In addition, there is growing evidence that anti-depressants are not nearly as effective as they are claimed to be. One study in the UK said the NICE guideline development group has recommended that anti-depressants should not be used for the initial treatment of mild depression, because the risk–benefit ratio is poor.’6In another study it was found that the improvement gained by taking anti-depressants vs. placebos was negligible in most cases.7  Surely these results are not good enough to warrant the side effects?

Anti-depressants have also been linked to weight gain, high blood sugar, memory loss, bone density loss and Cushing’s Syndrome, a hormone disorder that can cause insulin resistance and diabetes, high blood pressure, increased suicidal tendencies (a review of studies involving over 87600 people showed up to a 66% increase in suicides8), increased risk of heart disease and addiction.

The risk factors are equally bad, as can be seen by the following.

  • People over 65 have been shown to be at increased risk of falling, fractures and bone density loss.
  • Newborn babies whose mothers used antidepressants, especially late in the pregnancy, may experience withdrawal symptoms, such as tremors, restlessness, respiratory problems and weak cry.
  • Teens and young adults have an increased risk of committing suicide. In fact, this is so common that the FDA in the US has mandated that all antidepressants carry a warning to this effect on the label.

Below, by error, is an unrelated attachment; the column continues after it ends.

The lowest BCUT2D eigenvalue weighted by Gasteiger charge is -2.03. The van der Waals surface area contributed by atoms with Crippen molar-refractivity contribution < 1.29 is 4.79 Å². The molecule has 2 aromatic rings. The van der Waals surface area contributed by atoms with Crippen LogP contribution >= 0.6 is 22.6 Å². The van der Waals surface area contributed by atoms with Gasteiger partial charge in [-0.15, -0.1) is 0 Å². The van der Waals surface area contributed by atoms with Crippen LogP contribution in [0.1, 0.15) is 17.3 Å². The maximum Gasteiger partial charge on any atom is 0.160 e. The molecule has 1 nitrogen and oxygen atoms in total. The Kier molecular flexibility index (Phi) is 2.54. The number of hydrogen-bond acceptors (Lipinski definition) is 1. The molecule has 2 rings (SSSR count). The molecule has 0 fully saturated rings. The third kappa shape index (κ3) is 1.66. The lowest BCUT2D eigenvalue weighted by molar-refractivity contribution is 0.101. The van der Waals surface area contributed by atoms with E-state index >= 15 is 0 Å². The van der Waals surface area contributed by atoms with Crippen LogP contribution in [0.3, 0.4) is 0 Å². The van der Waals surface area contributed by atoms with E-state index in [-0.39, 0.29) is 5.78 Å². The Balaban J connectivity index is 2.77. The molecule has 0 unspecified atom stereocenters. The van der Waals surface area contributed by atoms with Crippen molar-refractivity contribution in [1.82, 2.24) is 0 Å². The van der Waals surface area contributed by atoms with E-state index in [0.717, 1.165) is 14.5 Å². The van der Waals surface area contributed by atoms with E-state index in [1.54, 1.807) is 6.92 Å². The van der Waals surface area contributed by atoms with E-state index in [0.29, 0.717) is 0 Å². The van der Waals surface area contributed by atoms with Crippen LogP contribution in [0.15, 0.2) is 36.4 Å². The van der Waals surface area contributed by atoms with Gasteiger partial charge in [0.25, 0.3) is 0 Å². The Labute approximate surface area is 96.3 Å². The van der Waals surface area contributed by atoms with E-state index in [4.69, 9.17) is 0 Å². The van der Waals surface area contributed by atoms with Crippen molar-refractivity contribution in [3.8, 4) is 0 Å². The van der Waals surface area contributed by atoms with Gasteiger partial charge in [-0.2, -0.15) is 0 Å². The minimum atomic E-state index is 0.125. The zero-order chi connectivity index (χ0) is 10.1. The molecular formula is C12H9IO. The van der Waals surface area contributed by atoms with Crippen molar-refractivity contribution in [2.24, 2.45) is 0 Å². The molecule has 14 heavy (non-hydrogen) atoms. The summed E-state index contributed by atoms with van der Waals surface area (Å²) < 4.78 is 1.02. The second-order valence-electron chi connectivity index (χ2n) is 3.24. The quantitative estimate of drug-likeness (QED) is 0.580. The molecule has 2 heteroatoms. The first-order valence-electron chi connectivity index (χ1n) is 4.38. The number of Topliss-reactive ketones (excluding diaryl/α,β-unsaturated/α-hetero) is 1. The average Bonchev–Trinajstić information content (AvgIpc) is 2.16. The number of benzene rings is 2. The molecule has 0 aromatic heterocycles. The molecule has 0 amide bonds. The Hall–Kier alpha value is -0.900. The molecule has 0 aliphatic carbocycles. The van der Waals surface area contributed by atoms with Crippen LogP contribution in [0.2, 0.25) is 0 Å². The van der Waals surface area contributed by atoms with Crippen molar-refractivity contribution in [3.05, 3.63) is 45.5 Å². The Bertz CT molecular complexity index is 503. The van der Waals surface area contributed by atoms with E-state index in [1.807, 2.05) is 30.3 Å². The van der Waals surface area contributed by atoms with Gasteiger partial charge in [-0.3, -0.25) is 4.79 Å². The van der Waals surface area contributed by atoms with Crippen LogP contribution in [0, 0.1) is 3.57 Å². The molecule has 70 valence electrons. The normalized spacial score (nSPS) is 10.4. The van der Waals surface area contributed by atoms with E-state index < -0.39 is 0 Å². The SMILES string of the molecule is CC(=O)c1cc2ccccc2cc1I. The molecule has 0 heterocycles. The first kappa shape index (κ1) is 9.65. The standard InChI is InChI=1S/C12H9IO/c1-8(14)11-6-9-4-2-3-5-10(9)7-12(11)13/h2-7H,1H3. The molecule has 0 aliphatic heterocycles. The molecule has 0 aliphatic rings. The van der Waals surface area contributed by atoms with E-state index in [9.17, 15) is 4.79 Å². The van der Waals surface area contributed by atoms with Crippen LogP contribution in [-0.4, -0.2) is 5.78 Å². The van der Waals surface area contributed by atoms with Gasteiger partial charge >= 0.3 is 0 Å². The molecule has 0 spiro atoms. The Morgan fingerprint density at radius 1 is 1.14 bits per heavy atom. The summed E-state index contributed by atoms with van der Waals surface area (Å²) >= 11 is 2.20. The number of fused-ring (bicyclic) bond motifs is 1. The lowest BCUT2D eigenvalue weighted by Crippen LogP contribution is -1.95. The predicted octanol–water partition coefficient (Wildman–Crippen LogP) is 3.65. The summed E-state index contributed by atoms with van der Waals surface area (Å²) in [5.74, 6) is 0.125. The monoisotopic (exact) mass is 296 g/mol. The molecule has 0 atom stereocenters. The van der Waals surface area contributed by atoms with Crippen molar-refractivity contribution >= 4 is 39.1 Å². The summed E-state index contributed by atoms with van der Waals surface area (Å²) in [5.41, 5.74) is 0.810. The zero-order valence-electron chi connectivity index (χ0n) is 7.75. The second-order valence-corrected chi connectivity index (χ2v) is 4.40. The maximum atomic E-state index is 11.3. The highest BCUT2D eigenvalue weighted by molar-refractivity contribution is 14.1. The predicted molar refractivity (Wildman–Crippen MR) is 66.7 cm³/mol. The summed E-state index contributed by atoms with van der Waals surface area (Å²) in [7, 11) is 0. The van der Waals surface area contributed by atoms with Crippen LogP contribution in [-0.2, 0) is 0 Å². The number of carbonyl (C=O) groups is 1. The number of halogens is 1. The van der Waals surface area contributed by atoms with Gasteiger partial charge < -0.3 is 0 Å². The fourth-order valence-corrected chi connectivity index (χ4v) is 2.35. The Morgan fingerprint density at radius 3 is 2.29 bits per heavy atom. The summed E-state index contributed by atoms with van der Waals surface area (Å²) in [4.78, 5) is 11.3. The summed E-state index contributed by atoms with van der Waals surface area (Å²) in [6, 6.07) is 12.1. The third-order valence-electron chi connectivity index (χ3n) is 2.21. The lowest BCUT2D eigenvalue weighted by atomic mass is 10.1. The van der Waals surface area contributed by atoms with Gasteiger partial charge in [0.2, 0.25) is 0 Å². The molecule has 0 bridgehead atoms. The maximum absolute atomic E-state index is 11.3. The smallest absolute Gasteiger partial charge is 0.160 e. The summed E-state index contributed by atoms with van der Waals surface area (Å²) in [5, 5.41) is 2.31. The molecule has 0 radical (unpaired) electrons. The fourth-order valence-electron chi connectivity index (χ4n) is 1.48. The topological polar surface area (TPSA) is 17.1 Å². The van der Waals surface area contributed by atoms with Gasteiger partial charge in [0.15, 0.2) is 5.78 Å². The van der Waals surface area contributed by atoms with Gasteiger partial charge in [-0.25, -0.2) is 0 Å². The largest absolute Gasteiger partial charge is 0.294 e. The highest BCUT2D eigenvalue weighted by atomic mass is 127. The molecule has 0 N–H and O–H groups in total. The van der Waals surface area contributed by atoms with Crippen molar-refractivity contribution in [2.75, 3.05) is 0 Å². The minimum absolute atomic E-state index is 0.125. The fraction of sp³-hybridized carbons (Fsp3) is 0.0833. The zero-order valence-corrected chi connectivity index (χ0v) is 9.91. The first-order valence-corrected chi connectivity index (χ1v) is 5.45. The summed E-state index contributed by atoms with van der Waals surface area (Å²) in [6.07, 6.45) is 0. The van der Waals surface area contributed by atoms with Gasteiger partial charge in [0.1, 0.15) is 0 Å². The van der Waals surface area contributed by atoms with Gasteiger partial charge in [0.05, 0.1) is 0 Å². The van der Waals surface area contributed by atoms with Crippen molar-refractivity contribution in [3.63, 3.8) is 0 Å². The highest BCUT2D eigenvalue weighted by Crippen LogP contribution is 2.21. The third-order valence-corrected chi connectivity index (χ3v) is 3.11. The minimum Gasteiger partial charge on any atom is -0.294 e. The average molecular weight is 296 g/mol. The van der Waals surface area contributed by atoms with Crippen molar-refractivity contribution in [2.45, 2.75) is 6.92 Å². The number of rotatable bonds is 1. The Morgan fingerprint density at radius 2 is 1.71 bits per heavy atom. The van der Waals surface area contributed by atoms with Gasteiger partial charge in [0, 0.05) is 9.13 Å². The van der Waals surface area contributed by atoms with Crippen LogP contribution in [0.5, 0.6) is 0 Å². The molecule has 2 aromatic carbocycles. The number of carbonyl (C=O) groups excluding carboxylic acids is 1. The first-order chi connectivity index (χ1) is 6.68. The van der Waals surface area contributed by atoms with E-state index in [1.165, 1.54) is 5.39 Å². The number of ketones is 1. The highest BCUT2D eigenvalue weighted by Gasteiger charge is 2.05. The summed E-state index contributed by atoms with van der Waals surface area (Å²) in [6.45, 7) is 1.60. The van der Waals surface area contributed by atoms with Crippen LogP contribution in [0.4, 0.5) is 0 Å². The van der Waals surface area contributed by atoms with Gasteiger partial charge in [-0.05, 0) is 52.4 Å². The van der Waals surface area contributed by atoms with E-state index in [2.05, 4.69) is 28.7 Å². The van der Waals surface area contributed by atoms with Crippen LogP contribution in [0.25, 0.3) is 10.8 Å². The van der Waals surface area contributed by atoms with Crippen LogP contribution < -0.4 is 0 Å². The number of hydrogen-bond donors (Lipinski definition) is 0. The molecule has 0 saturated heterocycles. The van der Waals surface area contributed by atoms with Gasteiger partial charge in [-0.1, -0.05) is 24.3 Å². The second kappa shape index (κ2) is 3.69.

• People who suffer from bipolar may actually experience worse symptoms and manic episodes.

N.B. Please note that I’m not suggesting that you stop taking antidepressant medication if you are already on it. Always check with your medical professional before changing dosage or frequency of use.

 Some good news – there are viable natural alternatives.

  Research shows that depression can be triggered by factors such as poor diet, deficiencies of certain nutrients, negative thinking habits, stress, low blood sugar, lack of exercise and high homocysteine levels. All of these factors can be addressed with simple lifestyle changes, without the need for drugs.

 The starting point is to realize that the responsibility for your health, physical as well as mental, lies with you and not with the medical profession. Just this realization, that you CAN do something about your situation can often lead to improvement. Having a good, hard look at your thinking patterns (negative or positive), diet and exercise habits, can lead to changes that will make profound differences in your wellbeing.